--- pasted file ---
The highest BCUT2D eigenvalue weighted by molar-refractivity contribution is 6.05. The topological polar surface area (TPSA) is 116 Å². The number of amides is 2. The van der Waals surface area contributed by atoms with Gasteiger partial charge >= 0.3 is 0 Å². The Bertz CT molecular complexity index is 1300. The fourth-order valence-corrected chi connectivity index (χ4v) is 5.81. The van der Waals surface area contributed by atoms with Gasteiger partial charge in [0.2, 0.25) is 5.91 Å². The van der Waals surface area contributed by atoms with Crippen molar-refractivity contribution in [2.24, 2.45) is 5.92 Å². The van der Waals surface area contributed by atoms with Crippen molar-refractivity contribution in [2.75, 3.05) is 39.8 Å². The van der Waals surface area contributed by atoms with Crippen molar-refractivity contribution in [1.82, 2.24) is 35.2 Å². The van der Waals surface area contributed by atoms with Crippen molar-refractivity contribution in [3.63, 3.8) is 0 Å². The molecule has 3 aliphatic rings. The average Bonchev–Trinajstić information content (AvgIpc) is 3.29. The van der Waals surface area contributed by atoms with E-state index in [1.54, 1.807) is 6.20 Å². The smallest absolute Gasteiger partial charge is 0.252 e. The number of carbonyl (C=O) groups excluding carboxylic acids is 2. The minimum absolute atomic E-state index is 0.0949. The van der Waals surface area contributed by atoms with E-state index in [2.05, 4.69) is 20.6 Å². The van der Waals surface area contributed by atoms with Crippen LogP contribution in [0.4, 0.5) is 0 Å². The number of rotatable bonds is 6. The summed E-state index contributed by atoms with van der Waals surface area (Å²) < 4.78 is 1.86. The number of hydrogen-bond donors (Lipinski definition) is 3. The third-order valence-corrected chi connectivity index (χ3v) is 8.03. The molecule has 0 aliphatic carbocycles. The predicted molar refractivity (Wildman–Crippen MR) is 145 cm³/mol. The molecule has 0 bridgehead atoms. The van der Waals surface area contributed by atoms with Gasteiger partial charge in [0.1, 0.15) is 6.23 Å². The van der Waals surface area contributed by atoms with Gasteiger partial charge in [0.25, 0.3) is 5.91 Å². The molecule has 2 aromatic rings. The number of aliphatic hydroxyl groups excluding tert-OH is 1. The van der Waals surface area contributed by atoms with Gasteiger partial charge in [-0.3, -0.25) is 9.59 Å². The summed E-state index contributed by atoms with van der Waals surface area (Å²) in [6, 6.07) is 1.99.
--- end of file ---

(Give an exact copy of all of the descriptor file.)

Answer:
The highest BCUT2D eigenvalue weighted by molar-refractivity contribution is 6.05. The topological polar surface area (TPSA) is 116 Å². The number of amides is 2. The van der Waals surface area contributed by atoms with Gasteiger partial charge >= 0.3 is 0 Å². The Bertz CT molecular complexity index is 1300. The fourth-order valence-corrected chi connectivity index (χ4v) is 5.81. The van der Waals surface area contributed by atoms with Gasteiger partial charge in [0.2, 0.25) is 5.91 Å². The van der Waals surface area contributed by atoms with Crippen molar-refractivity contribution in [2.24, 2.45) is 5.92 Å². The van der Waals surface area contributed by atoms with Crippen molar-refractivity contribution in [2.75, 3.05) is 39.8 Å². The van der Waals surface area contributed by atoms with Crippen molar-refractivity contribution in [1.82, 2.24) is 35.2 Å². The van der Waals surface area contributed by atoms with Crippen molar-refractivity contribution in [3.63, 3.8) is 0 Å². The molecule has 3 aliphatic rings. The average Bonchev–Trinajstić information content (AvgIpc) is 3.29. The van der Waals surface area contributed by atoms with E-state index in [1.54, 1.807) is 6.20 Å². The smallest absolute Gasteiger partial charge is 0.252 e. The number of carbonyl (C=O) groups excluding carboxylic acids is 2. The minimum absolute atomic E-state index is 0.0949. The van der Waals surface area contributed by atoms with E-state index in [2.05, 4.69) is 20.6 Å². The van der Waals surface area contributed by atoms with Crippen LogP contribution in [0.4, 0.5) is 0 Å². The number of rotatable bonds is 6. The summed E-state index contributed by atoms with van der Waals surface area (Å²) < 4.78 is 1.86. The number of hydrogen-bond donors (Lipinski definition) is 3. The third-order valence-corrected chi connectivity index (χ3v) is 8.03. The molecule has 0 aliphatic carbocycles. The predicted molar refractivity (Wildman–Crippen MR) is 145 cm³/mol. The molecule has 0 bridgehead atoms. The van der Waals surface area contributed by atoms with Gasteiger partial charge in [0.1, 0.15) is 6.23 Å². The van der Waals surface area contributed by atoms with Gasteiger partial charge in [0.25, 0.3) is 5.91 Å². The molecule has 2 aromatic rings. The number of aliphatic hydroxyl groups excluding tert-OH is 1. The van der Waals surface area contributed by atoms with Gasteiger partial charge in [-0.3, -0.25) is 9.59 Å². The summed E-state index contributed by atoms with van der Waals surface area (Å²) in [6, 6.07) is 1.99.